Categories: ASD and DD, Child-focused
Getting a good night’s sleep is important to maintaining good health, but many of us have challenges when it comes to sleeping. Sleep problems can be especially common and troublesome for families who have children with developmental disabilities. And if a child is having trouble sleeping, the quality of sleep can decline for the entire family.
The good news is that this is not something families have to just live with. Sleep problems can be helped. If a child is not falling asleep easily, waking in the middle of the night, or waking too early, and you wish to remedy these issues, there are steps you can take to improve quality of sleep.
First, you need to ensure your expectations match your child’s sleep requirements. Make sure you do not put your child to bed unless s/he is tired. If necessary, start by putting him or her to bed an hour later and slowly move his or her bedtime to an earlier time in small increments.
Additional steps you can take to help your child fall asleep and stay asleep include:
avoiding late-in-the-day foods or drinks that have a lot of sugar and/or caffeine;
not providing attention if the child does awake from bed, and then quietly putting him or her back;
using a high quality, digital noisemaker that makes “white noise;”
keeping the bedroom at a cooler temperature; and
eliminating the availability of fun toys.
Next, create a schedule prior to bedtime that goes from more active to less active, more fun to less fun, and more light to less light. For example, activities involving screens (iPad, TV) should be earliest on the schedule and should end an hour before bedtime. Children can do their evening/bedtime chores as the light fades (putting away toys, getting into PJs, brushing teeth). Reading a book in bed or engaging in some other passive activity (fun, but not too stimulating) is great for winding down at the very end of the night. You can individualize these activities to suit your family, as long as the same fading of stimulation and activity is present.
Your son or daughter should be able to fall asleep by himself or herself, so don’t stay in the bedroom and wait for him or her to fall asleep. This encourages your child to be independent in going to sleep and will increase the likelihood they can put themselves back to sleep if they wake in the night.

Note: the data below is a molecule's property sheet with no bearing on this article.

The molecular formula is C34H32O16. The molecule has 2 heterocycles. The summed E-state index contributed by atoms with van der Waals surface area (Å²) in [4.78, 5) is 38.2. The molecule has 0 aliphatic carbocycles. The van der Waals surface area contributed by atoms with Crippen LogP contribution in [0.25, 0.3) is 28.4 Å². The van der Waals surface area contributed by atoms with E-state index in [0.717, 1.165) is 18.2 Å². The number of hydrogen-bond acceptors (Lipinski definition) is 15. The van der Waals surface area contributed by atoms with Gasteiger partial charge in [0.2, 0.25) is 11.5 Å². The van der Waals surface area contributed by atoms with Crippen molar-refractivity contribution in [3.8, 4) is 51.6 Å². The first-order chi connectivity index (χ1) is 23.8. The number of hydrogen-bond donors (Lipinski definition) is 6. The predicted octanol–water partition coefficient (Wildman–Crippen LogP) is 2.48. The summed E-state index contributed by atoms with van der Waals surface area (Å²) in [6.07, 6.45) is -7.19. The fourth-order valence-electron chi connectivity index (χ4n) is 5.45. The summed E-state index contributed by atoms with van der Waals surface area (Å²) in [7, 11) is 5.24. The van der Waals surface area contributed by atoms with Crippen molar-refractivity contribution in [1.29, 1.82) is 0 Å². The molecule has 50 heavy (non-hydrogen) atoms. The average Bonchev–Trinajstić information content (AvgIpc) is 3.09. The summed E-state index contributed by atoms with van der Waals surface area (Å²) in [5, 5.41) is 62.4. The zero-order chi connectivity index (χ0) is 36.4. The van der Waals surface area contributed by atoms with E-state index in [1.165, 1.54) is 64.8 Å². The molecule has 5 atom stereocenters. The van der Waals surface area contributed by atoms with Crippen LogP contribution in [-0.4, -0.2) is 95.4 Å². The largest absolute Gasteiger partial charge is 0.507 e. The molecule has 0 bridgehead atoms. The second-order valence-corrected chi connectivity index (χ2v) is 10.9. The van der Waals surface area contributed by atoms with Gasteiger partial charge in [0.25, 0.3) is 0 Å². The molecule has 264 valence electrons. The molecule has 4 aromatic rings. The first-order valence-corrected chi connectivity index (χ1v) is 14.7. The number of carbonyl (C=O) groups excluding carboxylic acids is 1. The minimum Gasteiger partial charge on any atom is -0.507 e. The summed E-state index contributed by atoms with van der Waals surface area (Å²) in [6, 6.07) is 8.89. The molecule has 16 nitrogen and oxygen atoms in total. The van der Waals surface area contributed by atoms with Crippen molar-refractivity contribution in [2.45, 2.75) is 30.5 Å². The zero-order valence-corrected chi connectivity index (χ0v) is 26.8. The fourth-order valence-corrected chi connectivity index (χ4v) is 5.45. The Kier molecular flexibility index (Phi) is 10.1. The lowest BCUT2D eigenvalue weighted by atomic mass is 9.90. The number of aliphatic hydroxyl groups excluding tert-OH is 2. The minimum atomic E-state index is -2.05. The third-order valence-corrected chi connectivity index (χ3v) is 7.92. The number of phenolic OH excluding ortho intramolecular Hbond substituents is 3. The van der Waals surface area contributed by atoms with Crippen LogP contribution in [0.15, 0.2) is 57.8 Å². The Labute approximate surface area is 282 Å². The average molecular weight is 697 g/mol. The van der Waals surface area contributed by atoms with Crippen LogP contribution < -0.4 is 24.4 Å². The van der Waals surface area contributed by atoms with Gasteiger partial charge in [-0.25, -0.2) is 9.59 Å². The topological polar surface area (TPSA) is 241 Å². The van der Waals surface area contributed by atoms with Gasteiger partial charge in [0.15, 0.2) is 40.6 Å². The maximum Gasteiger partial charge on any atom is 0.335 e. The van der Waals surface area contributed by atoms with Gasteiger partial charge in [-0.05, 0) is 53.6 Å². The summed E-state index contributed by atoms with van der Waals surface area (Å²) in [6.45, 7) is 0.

If you are having a hard time with children following directions at bedtime, try providing different amounts of fun within the schedule according to how well they do. For example, if your schedule includes reading a story, continue to include story time in the schedule if there is poor behavior; but read for a shorter time and provide less attention during that time. You can also practice following directions during the day with easier tasks, and then give your child a lot of praise for successfully following directions.
If your child is still waking and getting up in the night, you have a number of options. One is offering a “bedtime pass” that can be used once per night for something within reason (a glass of milk, a hug), or can be turned in the next morning for something better (a favorite breakfast, a special activity, etc.). You can also conduct periodic check-ins and fade those out (check in one minute after bedtime, two minutes later, four minutes after that, etc., until your child is asleep).
By having a plan, making some changes in the bedtime routine, modifying the bedroom environment, and being patient and persistent, the chances are good that you will be able to help your child – and the rest of your family – get a good night’s sleep. If you need additional assistance, you may want to contact a local behavior analyst.
By Sarah Helm, M.A., BCBA, LABA
May Institute is an award-winning nonprofit organization with more than 65 years of experience in serving children and adults with autism spectrum disorder (ASD) and other developmental disabilities, brain injury and neurobehavioral disorders, and other special needs. May Institute operates four schools for children and adolescents with ASD and other developmental disabilities, including one in West Springfield, Mass. For more information, call 800-778-7601.